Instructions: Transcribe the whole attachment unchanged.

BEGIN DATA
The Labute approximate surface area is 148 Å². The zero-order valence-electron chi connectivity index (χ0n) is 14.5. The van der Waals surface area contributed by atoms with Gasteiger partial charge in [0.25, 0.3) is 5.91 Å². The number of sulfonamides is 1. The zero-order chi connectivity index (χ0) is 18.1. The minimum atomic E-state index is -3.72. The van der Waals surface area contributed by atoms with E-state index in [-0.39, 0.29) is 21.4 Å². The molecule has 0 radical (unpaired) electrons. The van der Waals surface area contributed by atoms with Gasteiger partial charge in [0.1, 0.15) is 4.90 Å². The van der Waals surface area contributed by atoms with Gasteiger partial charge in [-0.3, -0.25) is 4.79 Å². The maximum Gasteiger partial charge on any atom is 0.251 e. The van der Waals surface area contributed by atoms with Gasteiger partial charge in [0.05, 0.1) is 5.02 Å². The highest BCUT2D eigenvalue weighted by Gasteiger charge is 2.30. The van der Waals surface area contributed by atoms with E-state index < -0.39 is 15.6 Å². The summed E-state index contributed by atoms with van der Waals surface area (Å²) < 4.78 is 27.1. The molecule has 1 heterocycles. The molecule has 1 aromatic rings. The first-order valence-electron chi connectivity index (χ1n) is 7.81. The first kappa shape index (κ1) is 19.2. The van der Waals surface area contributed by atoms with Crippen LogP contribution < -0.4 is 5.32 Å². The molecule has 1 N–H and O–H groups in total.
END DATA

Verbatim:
The Labute approximate surface area is 148 Å². The zero-order valence-electron chi connectivity index (χ0n) is 14.5. The van der Waals surface area contributed by atoms with Gasteiger partial charge in [0.25, 0.3) is 5.91 Å². The number of sulfonamides is 1. The zero-order chi connectivity index (χ0) is 18.1. The minimum atomic E-state index is -3.72. The van der Waals surface area contributed by atoms with E-state index in [-0.39, 0.29) is 21.4 Å². The molecule has 0 radical (unpaired) electrons. The van der Waals surface area contributed by atoms with Gasteiger partial charge in [0.1, 0.15) is 4.90 Å². The van der Waals surface area contributed by atoms with Gasteiger partial charge in [-0.3, -0.25) is 4.79 Å². The maximum Gasteiger partial charge on any atom is 0.251 e. The van der Waals surface area contributed by atoms with Gasteiger partial charge in [0.05, 0.1) is 5.02 Å². The highest BCUT2D eigenvalue weighted by Gasteiger charge is 2.30. The van der Waals surface area contributed by atoms with E-state index < -0.39 is 15.6 Å². The summed E-state index contributed by atoms with van der Waals surface area (Å²) < 4.78 is 27.1. The molecule has 1 heterocycles. The molecule has 1 aromatic rings. The first-order valence-electron chi connectivity index (χ1n) is 7.81. The first kappa shape index (κ1) is 19.2. The van der Waals surface area contributed by atoms with Crippen LogP contribution < -0.4 is 5.32 Å². The molecule has 1 N–H and O–H groups in total.